According to a union official, the carmaker has decided to stop production at its Pomigliano assembly facility in southern Italy for the October 16 to 27 period.
The temporary production suspension has been triggered by falling demand in the European region for the model produced there, the subcompact Panda. Giuseppe Terracciano, secretary general for the Fim-Cisl union in Naples said the union representatives and the company executives met and discussed the need to temporary layoff the employees for the period. The Italian automaker has used the measure in numerous occasions, relying on the state-backed schemes to cater for times when the factories needed to be idled.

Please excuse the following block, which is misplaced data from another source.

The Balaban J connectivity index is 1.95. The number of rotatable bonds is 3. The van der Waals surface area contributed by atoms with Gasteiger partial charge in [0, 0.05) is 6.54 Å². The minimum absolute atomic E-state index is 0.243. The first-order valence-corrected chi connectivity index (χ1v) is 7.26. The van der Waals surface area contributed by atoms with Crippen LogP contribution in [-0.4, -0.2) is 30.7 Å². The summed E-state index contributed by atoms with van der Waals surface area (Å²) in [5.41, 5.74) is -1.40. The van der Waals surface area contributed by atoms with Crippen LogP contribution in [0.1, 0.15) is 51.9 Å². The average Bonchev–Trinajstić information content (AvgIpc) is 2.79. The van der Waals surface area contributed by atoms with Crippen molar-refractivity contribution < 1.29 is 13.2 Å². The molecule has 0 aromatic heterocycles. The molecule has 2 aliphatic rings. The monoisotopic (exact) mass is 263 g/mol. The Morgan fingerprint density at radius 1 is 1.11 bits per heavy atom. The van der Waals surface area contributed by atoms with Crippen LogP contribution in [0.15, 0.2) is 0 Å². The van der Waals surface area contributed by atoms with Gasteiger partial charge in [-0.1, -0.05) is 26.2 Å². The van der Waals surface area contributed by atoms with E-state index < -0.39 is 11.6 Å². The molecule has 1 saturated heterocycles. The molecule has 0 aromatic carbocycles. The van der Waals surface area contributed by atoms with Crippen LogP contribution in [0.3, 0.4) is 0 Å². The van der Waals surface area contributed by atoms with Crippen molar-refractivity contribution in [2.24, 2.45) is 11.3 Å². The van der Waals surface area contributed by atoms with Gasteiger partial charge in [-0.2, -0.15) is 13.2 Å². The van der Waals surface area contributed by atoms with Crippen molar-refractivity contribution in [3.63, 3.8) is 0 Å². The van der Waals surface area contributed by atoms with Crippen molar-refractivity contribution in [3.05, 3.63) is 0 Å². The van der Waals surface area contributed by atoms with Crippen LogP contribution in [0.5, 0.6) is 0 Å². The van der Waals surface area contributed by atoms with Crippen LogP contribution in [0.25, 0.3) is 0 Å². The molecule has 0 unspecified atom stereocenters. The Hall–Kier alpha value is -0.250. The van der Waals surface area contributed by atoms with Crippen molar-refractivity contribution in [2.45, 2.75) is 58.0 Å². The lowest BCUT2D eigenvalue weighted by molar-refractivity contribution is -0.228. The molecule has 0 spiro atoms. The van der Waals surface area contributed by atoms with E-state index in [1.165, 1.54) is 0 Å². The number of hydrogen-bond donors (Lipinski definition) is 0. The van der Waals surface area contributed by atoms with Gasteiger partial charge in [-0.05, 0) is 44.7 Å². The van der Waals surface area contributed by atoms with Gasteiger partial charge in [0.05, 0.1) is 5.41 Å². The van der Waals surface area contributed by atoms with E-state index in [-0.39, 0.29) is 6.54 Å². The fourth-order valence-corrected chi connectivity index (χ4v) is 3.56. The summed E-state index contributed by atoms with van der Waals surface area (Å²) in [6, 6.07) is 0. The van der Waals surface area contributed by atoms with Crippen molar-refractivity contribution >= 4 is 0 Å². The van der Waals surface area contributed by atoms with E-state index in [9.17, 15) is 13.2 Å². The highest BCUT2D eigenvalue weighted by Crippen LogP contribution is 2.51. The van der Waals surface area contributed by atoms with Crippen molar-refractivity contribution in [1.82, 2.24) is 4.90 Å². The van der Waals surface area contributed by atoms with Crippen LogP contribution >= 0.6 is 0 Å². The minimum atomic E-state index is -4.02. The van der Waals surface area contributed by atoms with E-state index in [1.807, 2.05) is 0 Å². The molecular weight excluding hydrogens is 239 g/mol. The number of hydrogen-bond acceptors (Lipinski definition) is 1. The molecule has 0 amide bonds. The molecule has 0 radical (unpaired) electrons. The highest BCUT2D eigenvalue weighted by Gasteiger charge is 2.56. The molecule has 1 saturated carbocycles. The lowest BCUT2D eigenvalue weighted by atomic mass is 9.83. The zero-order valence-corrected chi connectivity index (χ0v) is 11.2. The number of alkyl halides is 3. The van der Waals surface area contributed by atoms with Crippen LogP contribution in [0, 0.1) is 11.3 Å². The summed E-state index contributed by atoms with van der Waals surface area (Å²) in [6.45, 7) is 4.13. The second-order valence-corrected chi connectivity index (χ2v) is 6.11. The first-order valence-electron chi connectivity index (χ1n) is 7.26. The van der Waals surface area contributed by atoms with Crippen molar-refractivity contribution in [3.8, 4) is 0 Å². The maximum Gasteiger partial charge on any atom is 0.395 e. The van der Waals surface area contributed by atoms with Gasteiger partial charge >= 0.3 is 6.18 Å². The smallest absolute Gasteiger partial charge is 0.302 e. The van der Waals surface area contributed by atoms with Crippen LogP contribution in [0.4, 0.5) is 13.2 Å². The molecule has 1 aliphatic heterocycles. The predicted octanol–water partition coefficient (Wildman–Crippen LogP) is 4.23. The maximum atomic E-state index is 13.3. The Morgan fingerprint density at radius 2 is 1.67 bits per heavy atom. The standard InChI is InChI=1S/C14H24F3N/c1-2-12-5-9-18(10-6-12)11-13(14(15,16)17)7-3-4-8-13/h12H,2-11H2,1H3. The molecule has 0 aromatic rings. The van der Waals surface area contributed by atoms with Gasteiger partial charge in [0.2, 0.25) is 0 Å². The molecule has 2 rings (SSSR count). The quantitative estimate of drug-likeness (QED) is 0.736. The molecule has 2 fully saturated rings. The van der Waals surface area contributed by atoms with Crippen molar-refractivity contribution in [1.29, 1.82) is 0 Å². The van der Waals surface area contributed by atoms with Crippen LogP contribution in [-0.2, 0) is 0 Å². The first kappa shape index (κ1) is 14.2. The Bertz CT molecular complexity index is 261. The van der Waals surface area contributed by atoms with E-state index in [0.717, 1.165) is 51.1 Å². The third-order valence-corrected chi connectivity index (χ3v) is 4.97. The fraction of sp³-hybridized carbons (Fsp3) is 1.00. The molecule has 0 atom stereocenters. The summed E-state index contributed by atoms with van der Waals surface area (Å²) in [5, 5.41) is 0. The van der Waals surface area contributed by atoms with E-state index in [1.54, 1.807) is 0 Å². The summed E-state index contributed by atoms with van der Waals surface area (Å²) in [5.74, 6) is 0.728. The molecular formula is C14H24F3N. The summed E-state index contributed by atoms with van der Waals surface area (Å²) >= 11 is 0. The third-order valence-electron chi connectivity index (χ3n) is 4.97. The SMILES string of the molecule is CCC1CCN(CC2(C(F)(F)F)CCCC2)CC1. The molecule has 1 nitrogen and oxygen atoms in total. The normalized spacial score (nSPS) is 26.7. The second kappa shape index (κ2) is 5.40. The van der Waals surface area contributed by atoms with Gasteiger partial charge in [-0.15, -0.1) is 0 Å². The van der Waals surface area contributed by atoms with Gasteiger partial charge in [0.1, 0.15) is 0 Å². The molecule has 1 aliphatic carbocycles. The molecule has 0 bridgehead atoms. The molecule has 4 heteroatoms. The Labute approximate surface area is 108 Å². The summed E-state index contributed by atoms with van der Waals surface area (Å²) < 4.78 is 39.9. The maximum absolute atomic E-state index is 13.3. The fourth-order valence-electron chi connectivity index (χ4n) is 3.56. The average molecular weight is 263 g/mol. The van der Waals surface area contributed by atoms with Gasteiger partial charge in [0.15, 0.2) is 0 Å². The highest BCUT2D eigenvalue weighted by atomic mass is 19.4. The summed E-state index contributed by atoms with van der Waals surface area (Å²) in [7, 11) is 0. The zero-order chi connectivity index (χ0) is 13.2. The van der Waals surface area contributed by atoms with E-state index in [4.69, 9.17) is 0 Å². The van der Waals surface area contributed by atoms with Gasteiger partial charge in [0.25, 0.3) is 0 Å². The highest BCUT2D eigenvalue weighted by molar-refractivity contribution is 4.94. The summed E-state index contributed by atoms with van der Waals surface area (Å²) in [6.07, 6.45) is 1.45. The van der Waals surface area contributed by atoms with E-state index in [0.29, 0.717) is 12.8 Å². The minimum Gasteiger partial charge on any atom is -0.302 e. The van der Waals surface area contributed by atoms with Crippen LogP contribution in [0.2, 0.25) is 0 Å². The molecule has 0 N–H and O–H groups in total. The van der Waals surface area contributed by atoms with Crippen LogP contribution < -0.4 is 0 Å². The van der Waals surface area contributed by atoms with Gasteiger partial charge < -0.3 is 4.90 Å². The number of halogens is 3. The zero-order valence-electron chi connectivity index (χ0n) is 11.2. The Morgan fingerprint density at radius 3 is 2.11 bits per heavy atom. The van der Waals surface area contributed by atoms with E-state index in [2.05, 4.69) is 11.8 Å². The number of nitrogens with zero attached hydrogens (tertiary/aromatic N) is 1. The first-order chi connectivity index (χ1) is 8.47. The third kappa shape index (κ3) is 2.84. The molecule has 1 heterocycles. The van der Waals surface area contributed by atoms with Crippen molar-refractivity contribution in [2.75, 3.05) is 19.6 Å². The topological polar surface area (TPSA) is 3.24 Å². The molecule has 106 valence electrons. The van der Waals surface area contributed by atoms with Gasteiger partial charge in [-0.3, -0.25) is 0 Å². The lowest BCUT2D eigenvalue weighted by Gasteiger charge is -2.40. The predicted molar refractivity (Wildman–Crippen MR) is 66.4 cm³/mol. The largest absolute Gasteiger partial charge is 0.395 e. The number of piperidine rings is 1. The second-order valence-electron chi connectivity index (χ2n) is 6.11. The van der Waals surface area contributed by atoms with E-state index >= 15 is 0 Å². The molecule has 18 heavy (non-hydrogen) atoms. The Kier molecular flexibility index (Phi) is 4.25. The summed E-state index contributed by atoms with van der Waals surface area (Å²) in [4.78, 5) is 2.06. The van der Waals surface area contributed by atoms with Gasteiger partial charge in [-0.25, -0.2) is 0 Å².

The closure and layoff is “necessary because of the slowdown in the market in view of the end of the year,” commented Terracciano.
The Pomigliano factory already has around 1,950 of the total 4,500 workforce on so-called solidarity contracts, with employees starting March agreeing to work fewer hours (and get paid less) if they are not fired.
Although Fiat’s Italian plants have struggled with overcapacity since the advent of the financial crisis six years ago, the company’s ambitious five-year business plan calls for all workers to be reinstated as the group aims to increase worldwide sales by 60% before 2018.